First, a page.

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review 2014-03-04 14:39
ElsBeth and the Call of the Castle Ghosties (Cape Cod Witch #3)
ElsBeth and the Call of the Castle Ghosties, Book III in The Cape Cod Witch Series - 'J Bean Palmer', 'Chris Palmer'

The third story in the Cape Cod Witch series is a great continuation of the series. We take off for Scotland with ElsBeth and the group in a 'borrowed' yacht. The kids haven't changed much though and soon it's up to ElsBeth to get them out of another not so great position. The reason behind ElsBeth's strange adventure are a little hazy at first, but we just get to figure out the answer as she does. 

With some new magial creatures and a group of ancient ghosts determined to protect, there are many lessons to be learned. A recurring theme through the books is ennvironmentalism, and taking care of what we now to save it for others in the future. Some of the ideas and concepts are for kids a little older than the first two books in the series. There is a nice development as you read through them. 

*This book was received in exchange for an honest review*

Source: hotofftheshelves.blogspot.com/2014/03/review-elsbeth-and-call-of-castle.html
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review 2014-01-04 23:23
The Gargoyles of Notre-Dame: Medievalism and the Monsters of Modernity
The Gargoyles of Notre-Dame: Medievalism and the Monsters of Modernity - Michael Camille

bookshelves: published-2007, summer-2013, e-book, under-20, nonfiction, paris, france, art-forms, architecture, history, medieval5c-16c, reference-book, cults-societies-brotherhoods, ghosties-ghoulies, gothic, anti-semitic, mythology, philosophy, racism

Read from July 25 to 26, 2013

Opening: There are many churches dedicated to Notre Dame but only one Notre-Dame de Paris. Located on the east end of the Île-de-la-Cité, the cathedral is the spiritual and geographic center not only of Paris, but of the whole of France. Built between 1163 and 1250, it remains one of the first and most innovative Gothic structures in Europe.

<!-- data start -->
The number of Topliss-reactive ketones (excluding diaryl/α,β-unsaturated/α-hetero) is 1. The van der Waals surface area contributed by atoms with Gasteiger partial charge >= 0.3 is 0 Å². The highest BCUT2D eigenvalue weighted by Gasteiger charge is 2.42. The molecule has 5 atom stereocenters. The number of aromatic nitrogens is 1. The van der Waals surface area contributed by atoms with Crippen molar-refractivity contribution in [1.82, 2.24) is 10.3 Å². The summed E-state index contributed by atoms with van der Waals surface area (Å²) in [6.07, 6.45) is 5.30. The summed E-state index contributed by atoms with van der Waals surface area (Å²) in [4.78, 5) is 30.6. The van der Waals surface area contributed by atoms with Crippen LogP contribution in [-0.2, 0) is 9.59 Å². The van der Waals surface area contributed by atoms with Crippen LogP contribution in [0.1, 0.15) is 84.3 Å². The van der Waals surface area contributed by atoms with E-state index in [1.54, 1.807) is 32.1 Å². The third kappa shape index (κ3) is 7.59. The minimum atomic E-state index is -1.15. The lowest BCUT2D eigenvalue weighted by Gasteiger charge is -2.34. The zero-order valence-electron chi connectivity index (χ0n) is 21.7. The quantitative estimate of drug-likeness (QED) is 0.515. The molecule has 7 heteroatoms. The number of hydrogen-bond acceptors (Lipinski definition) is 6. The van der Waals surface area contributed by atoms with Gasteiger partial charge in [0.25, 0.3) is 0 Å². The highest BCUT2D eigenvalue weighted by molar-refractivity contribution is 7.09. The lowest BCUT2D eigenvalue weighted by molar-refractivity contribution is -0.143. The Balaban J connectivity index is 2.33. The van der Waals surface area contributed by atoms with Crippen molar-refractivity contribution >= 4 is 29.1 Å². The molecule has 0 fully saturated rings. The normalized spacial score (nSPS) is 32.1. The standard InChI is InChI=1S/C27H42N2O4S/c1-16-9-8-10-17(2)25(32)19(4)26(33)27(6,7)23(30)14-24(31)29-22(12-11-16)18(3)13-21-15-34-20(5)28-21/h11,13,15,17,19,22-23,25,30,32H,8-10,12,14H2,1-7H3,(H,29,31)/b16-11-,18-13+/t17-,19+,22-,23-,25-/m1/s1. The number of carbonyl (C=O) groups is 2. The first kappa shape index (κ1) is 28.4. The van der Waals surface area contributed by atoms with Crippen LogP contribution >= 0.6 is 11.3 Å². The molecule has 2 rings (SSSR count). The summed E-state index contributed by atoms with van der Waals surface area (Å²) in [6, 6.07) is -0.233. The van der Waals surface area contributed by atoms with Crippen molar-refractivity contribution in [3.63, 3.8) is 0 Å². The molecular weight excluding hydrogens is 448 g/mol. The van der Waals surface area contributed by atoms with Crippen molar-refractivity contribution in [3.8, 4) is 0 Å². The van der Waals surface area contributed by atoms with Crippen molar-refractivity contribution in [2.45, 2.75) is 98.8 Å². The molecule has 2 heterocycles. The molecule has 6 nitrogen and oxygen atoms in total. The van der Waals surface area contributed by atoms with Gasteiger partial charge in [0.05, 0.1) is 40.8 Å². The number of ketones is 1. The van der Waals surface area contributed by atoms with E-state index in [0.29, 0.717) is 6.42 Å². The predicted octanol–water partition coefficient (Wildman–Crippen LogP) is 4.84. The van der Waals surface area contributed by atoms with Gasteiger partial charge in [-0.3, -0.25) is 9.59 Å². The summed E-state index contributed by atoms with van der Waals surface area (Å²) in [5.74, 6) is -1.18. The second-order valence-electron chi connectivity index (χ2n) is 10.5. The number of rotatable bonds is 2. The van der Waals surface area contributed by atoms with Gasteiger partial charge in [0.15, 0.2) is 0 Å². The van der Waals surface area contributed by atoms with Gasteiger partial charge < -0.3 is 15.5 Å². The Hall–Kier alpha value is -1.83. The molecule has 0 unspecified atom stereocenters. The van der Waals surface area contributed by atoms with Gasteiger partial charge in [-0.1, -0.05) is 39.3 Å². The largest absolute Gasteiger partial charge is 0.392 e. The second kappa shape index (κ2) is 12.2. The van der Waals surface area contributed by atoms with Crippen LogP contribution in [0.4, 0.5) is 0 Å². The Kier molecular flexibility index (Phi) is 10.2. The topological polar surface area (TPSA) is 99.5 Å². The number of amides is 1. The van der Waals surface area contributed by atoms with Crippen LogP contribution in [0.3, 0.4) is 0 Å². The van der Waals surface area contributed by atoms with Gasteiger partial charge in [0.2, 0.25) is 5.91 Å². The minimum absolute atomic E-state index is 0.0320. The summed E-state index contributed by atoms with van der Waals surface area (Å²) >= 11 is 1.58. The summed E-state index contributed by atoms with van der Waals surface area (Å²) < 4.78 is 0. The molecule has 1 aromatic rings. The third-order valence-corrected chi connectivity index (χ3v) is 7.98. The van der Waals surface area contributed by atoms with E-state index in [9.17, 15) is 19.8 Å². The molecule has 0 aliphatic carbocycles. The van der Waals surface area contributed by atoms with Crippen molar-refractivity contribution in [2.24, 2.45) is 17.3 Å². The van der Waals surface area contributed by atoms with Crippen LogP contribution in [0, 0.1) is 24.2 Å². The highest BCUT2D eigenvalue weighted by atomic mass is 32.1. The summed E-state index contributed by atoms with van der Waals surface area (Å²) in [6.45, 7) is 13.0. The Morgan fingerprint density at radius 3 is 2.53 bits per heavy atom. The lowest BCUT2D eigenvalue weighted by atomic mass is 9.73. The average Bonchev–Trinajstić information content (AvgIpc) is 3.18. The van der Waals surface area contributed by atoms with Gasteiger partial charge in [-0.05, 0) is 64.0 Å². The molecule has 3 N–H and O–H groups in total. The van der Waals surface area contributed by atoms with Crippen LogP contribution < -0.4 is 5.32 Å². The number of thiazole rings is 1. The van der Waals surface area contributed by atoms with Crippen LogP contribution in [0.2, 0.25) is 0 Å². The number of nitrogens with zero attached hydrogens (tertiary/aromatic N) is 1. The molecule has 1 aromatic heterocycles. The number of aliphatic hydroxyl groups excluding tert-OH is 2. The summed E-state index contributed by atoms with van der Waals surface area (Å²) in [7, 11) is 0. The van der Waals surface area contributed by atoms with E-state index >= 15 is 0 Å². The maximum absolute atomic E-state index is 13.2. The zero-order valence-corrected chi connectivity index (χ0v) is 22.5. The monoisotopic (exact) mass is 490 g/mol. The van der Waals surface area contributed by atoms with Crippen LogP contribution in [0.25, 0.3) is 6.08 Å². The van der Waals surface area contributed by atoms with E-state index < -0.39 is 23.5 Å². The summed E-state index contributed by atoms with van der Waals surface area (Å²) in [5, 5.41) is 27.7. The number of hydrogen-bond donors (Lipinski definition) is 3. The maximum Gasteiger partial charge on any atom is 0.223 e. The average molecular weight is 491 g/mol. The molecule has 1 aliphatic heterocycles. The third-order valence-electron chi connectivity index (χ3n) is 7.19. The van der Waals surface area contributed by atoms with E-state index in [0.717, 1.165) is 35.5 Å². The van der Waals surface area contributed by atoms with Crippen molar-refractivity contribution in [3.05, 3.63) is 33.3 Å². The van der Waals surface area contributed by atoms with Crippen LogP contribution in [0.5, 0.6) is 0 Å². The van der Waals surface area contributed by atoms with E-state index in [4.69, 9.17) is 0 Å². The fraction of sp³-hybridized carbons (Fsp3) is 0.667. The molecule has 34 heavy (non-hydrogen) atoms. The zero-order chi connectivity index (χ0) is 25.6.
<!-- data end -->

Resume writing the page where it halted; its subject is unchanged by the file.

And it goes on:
Le Stryge: the unique and the single most memorable creation of the nineteenth-century restorer and architectural theorist Viollet-le-Duc. Though not a gargoyle in the proper sense of the term (since he does not serve as a drainpipe) he has nonetheless become the very essence of gargoyleness, the quintessence of the modern idea of the medieval.

Charles Méryon Le Stryge.

Gargoyles remove 'all the body, filth, and foulness that is ejected from the edifice'

'Romanesque architecture died. . . . From now on, the cathedral itself, formerly so dogmatic an edifice, was invaded by the bourgeoisie, by the commons, by liberty; it escaped from the priest and came under the sway of the artist. The artist built to his own fancy. Farewell mystery, myth and law. Now it was fantasy and caprice. . . . The book of architecture no longer belonged to the priesthood, to religion and to Rome; it belonged to the imagination, to poetry and to the people. . . . Now architects took unimaginable liberties, even towards the Church. Monks and nuns coupled shamefully on capitals, as
in the Hall of Chimneys in the Palais de Justice in Paris. The story of Noah was carved in full, as beneath the great portal of Bourges. A bacchic monk with asses’ ears and glass in hand laughed a whole community to scorn, as above the lavabo in the Abbey of Boscherville. At that time, the thought that was inscribed in stone enjoyed a pivilege entirely comparable to our present freedom of the press. This was the freedom of architecture.'
Victor Hugo